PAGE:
For some reason, writing the talk about tech support in libraries has been making me think about libraries on social networks again. Maybe it’s the little push of friends I get on Facebook after I give a talk to a new group of people. Maybe it’s because I had to explain yet again that I think it’s worth powering through bad design and usability in order to have presence in a place where your users are or might be. Maybe it’s because social software seems like a free and easy way to give your library a human face on the larger Internet. Maybe it’s because after being at SXSW I just see social software as the default way to be on the web and so libraries that are moving forward with blogging and other web tools may as well expand into using social tools as well. This has nothing to do with 2.0 anything, although I guess you could see it that way.
So, to that end, I’m making a small list of ways that I think libraries and librarians can use thse tools to further the existing missions of their institutions. It’s nothing new, but I’ve been pondering it lately and I think specifics, and links to examples can he helpful. Feel free to add more in the comments.
- Get your library a Flickr account. These accounts are now nearly free through a collaboration between Flickr and TechSoup. TechSoup has an article about how nonprofits can use Flickr. My advice: free image hosting and easy image uploading for staff. Consider uploading some historical photos that you can share with the people in you community. Check out what the Library of Congress has been doing and how much tagging and commenting is happening on their photos. It’s like a Letters to the Editor section for you archival photos. I use this photo quite a lot on my photoshop class, teaching people how to edit pictures.
- Anyone can get an account on Facebook. Facebook now has the ability for businesses and organizations to create “pages” (as opposed to profiles) where you can put information about your organization. You can see a few library pages here: NASA Glenn Technical Library, Iowa City Public Library, The National Library of Scotland. You can click here to create your own organization page. For people who are already on Facebook, which includes a huge percentage of high school and college age people, they can become “fan” of your organization which means they will get your updates. If you already have a blog, you can set your Facebook page to automatically read and republish your RSS feed inside Facebook. I do this with my personal blog so people who are my friends on Facebook can read my blog updates. The same way Google really let us get information out of the web, people are searching their networks on Facebook sometimes before Google.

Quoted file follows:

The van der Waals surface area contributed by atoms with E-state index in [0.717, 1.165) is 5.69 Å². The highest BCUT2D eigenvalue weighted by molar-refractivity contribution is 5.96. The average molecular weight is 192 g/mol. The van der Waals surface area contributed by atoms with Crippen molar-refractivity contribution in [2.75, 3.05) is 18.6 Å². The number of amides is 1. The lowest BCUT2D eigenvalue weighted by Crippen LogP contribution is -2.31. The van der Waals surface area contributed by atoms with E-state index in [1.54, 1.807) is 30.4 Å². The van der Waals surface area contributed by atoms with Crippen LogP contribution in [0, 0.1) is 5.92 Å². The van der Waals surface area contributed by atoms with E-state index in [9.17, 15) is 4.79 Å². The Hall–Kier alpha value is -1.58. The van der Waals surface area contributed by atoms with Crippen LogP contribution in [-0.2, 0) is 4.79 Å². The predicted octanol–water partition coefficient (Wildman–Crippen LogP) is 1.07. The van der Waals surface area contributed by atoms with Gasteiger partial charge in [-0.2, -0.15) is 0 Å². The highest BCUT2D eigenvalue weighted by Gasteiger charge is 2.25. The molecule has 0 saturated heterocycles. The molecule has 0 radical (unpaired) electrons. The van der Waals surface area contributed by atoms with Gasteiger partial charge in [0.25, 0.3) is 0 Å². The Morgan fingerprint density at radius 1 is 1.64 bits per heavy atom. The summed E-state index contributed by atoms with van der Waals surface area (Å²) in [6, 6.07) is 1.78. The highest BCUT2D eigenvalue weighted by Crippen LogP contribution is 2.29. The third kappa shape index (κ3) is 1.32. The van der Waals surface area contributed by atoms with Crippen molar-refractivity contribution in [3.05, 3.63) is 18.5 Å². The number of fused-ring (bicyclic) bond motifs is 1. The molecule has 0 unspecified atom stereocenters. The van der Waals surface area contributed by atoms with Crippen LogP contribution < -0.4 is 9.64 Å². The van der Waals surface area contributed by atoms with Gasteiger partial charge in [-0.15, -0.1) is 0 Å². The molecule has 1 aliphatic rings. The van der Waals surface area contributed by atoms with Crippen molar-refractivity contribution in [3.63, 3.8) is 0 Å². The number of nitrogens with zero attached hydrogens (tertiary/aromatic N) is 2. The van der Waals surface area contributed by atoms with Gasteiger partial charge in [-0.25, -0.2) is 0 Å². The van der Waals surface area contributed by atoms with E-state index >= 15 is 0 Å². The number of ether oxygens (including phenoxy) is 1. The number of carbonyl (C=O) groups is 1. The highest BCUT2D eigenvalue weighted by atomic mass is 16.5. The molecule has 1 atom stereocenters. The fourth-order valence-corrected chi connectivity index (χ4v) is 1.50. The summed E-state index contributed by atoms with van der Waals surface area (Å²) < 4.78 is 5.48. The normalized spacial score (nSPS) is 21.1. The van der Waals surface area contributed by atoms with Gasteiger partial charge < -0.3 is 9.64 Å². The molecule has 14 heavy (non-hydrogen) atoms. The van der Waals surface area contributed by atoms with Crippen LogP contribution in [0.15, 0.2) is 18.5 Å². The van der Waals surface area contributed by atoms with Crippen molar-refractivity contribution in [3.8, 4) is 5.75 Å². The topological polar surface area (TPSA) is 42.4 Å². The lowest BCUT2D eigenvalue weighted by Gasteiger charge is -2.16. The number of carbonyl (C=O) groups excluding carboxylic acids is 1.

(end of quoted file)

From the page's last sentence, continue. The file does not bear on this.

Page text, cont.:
- If you’re a librarian, think about getting on Twitter. You can read this post for background information about Twitter or this Library Journal article for more information about messaging services generally. This is not so much, as I see it, to communicate with patrons but to do two things. 1. create a short pithy easy to update RSS feed of news or information or links that you can repurpose to put on your blog, website, Facebook profile or elsewhere. 2. communicate with librarians who are on twitter in droves. When I was creating my talk I asked a question, literally hurled it out there into the aether, and got back seven or either useful responses within about an hour. That’s ready reference.
- Added later: think about a 23 Things type project. Vermont is doing this. It’s an easy way to give staff a casual fun exposture to a lot of social tools and let them see for themselves what they’re good for. Offer continuing ed credits or other fun incentives. The set-up costs and investments are nearly nothing and the ongoing investment is mostly time. One of the things I hear all the time is that staff are interested in new technologies generally but lack the time to explore and so get technostressed because they feel that they’re jumping in to some very public online activities without feeling competent in what they’re doing or what they’re there for. a 23 Things project can help that immensely.